for private sector firms to participate? Cost sharing and pricing arrangements Incentive payments (or penalties) linked to performance standards Support the provision of guarantees (e.g., World Bank Partial Risk Guarantee)

16 World Bank Group Instruments Available to Support PPPs
The World Bank Loans to governments Partial credit and partial risk guarantees Technical assistance International Finance Corporation - IFC Loans to the private sector Equity investment Technical Assistance Multilateral Investment Guarantee Agency - MIGA Political risk insurance

17 World Bank Partial Risk Guarantee Structure
Govern’t World Bank Counter Guarantee World Bank Guarantee Concession Agreement Project Company or Concessionaire Private Lenders Loan Agreement

18 PRG for a Sub-national Project
Counter Guarantee WB Guarantee Federal Government Private Lenders Buys Guarantee Legal Framework Loan Agreement Provincial Government Concession Project SPV

19 Coverage of World Bank PRGs
Cover specific government obligations Guarantee payment against default on private debt due to non-performance of government contractual obligations Relevant when there is a high perceived risk of policy reversal Coverage examples: political events, e.g., changes in law, expropriation, nationalization; contract frustration; obstruction in arbitration process certain force majeure events foreign exchange convertibility/transferability

20 Benefits of WB Partial Risk Guarantees for:
Public sector Catalyze private financing and facilitate PPP Reduce government risk exposure by shifting commercial risk to the private sector Encourage larger co-financing Private sector Reduce risk of private transactions Mitigate risks difficult for the private sector to manage Open new markets Lower the cost of financing and extend maturities Improve project sustainability

21 Value Engineering A professionally applied, function oriented, creative and systematic team management approach, used to analyze and improve value in transportation projects Provides a balance of quality, performance and functionality in a project, minimizing life cycle costs of construction, operation and maintenance

22 Anti-Corruption and Road Concessions
Road concessions are susceptible to corrupt practices: sole source selection of concessionaries (unsolicited proposals) or non-transparent competitive selection renegotiations (sometimes tantamount to sole source) land acquisition Public disclosure of concession agreements

23 Benefits of Public Disclosure of Concession Agreements
Further check on corruption, which in addition to its direct benefits can enhance the legitimacy of private sector involvement in often sensitive sectors Provision of consumers with a clearer sense of their rights and obligations, which can facilitate public monitoring of concessionaire performance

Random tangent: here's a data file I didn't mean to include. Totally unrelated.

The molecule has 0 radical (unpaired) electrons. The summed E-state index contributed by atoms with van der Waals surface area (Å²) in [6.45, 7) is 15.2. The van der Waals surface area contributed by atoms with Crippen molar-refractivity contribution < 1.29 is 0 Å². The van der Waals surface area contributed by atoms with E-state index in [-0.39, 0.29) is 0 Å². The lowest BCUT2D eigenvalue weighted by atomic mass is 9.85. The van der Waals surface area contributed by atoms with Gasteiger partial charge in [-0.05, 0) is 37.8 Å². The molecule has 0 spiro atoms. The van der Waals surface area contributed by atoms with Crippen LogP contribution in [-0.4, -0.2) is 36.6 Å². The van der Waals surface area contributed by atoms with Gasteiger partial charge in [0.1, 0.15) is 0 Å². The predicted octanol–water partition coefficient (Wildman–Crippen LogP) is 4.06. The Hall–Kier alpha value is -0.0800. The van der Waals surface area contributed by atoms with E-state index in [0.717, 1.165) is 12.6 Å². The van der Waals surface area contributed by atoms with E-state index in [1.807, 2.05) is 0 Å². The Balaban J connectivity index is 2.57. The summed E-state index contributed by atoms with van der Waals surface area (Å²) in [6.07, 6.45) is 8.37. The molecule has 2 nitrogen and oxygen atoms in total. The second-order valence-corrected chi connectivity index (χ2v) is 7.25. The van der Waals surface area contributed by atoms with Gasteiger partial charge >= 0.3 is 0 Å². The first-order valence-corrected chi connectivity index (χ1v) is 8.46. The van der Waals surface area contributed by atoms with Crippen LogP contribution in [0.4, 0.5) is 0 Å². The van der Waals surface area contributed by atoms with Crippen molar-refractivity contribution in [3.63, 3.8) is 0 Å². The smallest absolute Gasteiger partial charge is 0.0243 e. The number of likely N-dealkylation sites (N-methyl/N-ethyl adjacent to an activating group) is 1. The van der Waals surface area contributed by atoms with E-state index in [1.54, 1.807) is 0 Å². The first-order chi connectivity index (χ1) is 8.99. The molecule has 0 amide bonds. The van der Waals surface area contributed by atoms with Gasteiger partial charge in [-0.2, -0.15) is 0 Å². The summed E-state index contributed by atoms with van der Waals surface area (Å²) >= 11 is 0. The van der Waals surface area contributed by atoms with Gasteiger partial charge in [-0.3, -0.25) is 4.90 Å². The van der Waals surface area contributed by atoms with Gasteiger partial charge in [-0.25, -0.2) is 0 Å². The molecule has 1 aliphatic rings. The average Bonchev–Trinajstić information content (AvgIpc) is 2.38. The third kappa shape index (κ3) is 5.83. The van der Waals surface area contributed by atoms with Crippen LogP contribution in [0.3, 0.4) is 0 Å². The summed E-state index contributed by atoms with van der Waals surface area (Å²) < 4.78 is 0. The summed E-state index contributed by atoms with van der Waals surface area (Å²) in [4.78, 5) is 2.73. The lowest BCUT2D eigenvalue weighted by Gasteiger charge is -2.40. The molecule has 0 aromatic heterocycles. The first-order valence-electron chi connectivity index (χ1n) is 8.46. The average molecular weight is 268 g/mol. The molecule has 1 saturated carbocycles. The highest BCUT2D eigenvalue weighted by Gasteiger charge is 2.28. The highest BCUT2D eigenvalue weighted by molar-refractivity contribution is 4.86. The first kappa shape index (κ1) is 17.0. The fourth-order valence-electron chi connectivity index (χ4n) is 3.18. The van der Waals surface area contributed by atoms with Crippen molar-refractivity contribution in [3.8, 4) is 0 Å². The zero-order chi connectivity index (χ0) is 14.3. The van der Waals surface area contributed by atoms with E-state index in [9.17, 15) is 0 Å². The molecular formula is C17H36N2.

24 Incidence of Renegotiations, Latin America, 1988-2004
Concessions Renegotiated, % Average time to renegotiate, years All sectors 59 2.1 Electricity 21 2.3 Transport 67 3.1 Water 82 1.7 Source: Guasch 2004

25 Some Renegotiation Concerns
It may eliminate the competitive effect of the bidding process and question credibility of the model Renegotiation takes place away from competitive pressures in a bilateral (government-operator) environment Winner may not be the most efficient operator but the one most skilled in renegotiations While some renegotiations are efficient, many are opportunistic and should be deterred

26 Payment Mechanisms for Road Concessions
Availability Fee is paid to the concessionaire by the government based on the availability of required capacity (number of lanes in satisfactory condition) Shadow Toll is paid to the concessionaire by the government, not charged to motorists, on the basis of veh-km achieved (volume and composition of traffic)

27 Payment Mechanisms BOT (build-operate-transfer) is a scheme where the government contributes land to the project and sometimes a financial support, while the concessionaire builds, maintains and operates the motorway and transfer the assets after the concession completion. The commercial risk rests with the concessionaire, who collects tolls BOO (build-own-operate) is a scheme where the concessionaire builds, maintains and operates the motorway. It does not involve the transfer of the assets to the government. The commercial risk rests with the concessionaire, who collects tolls

28 Allocation of Risks by Forms of Concession
High Availability Fee Shadow Tolls RISK TO PUBLIC SECTOR BOT BOO Decreasing Public Risks, Increasing Private Risks Low Low RISK TO PRIVATE SECTOR High


30 Thank you!

31 Some Basic References World Bank (2001). “World Bank-Financed Procurement Manual [Draft].” Washington, D.C. Guasch, J. Luis (2004). Granting and Renegotiating Infrastructure Concessions Doing It Right. Washington, D.C.: World Bank. World Bank (2004). “Guidelines: Procurement Under IBRD Loans and IDA Credits.” (May). Washington, D.C. Queiroz, Cesar (2005). “Launching Public Private Partnerships for Highways in Transition Economies.” Transport Paper TP-9. (September). Washington, D.C.: World Bank. Kerf and et al. (1998). “Concessions for Infrastructure: A Guide to Their Design and Award.” Technical Paper no. 389. World Bank (1998). “Bidding for Private Concessions. The Use of World Bank Guarantees.” RMC Discussion Paper Series, no 120. Washington, D.C.

32 WB PPP-related Sites Toll Roads and Concessions Toolkit for PPP in Highways Port Reform Toolkit How to Hire Expert Advice on PPP Labor Issues in Infrastructure Reform

33 Some Key EC References Guidelines for Successful Public Private Partnerships Resource Book on PPP Case Studies

34 Cesar Queiroz Road and Transport Infrastructure Consultant Tel Cel

Download ppt "International Experience with Transport PPP Projects"

Similar presentations

Ads by Google